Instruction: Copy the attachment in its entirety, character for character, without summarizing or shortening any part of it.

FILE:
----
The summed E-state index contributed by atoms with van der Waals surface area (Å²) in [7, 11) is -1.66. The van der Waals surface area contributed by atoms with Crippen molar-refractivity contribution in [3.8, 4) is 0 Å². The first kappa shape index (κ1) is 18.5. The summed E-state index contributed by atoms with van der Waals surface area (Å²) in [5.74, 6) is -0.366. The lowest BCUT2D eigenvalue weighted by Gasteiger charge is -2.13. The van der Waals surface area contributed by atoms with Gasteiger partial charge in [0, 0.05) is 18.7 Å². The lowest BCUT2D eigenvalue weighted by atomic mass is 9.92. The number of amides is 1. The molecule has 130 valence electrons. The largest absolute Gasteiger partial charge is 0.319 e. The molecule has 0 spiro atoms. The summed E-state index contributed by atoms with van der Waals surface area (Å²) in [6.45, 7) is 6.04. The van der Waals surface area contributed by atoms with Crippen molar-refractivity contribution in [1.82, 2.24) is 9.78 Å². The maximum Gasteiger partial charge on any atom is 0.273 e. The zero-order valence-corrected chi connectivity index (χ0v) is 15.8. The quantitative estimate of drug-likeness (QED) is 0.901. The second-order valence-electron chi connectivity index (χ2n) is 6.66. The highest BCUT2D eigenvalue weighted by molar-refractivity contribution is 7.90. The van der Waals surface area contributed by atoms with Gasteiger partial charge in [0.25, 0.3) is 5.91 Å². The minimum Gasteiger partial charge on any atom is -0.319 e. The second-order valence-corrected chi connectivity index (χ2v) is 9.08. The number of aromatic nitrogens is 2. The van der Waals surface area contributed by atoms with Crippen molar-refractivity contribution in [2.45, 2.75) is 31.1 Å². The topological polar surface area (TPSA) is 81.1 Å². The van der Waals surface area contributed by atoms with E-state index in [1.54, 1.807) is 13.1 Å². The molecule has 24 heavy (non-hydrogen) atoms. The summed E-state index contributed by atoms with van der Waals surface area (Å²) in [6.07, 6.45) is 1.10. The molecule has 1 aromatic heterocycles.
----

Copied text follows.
The summed E-state index contributed by atoms with van der Waals surface area (Å²) in [7, 11) is -1.66. The van der Waals surface area contributed by atoms with Crippen molar-refractivity contribution in [3.8, 4) is 0 Å². The first kappa shape index (κ1) is 18.5. The summed E-state index contributed by atoms with van der Waals surface area (Å²) in [5.74, 6) is -0.366. The lowest BCUT2D eigenvalue weighted by Gasteiger charge is -2.13. The van der Waals surface area contributed by atoms with Gasteiger partial charge in [0, 0.05) is 18.7 Å². The lowest BCUT2D eigenvalue weighted by atomic mass is 9.92. The number of amides is 1. The molecule has 130 valence electrons. The largest absolute Gasteiger partial charge is 0.319 e. The molecule has 0 spiro atoms. The summed E-state index contributed by atoms with van der Waals surface area (Å²) in [6.45, 7) is 6.04. The van der Waals surface area contributed by atoms with Crippen molar-refractivity contribution in [1.82, 2.24) is 9.78 Å². The maximum Gasteiger partial charge on any atom is 0.273 e. The zero-order valence-corrected chi connectivity index (χ0v) is 15.8. The quantitative estimate of drug-likeness (QED) is 0.901. The second-order valence-electron chi connectivity index (χ2n) is 6.66. The highest BCUT2D eigenvalue weighted by molar-refractivity contribution is 7.90. The van der Waals surface area contributed by atoms with Gasteiger partial charge in [0.25, 0.3) is 5.91 Å². The minimum Gasteiger partial charge on any atom is -0.319 e. The second-order valence-corrected chi connectivity index (χ2v) is 9.08. The number of aromatic nitrogens is 2. The van der Waals surface area contributed by atoms with Crippen molar-refractivity contribution in [2.45, 2.75) is 31.1 Å². The topological polar surface area (TPSA) is 81.1 Å². The van der Waals surface area contributed by atoms with E-state index in [1.54, 1.807) is 13.1 Å². The molecule has 24 heavy (non-hydrogen) atoms. The summed E-state index contributed by atoms with van der Waals surface area (Å²) in [6.07, 6.45) is 1.10. The molecule has 1 aromatic heterocycles.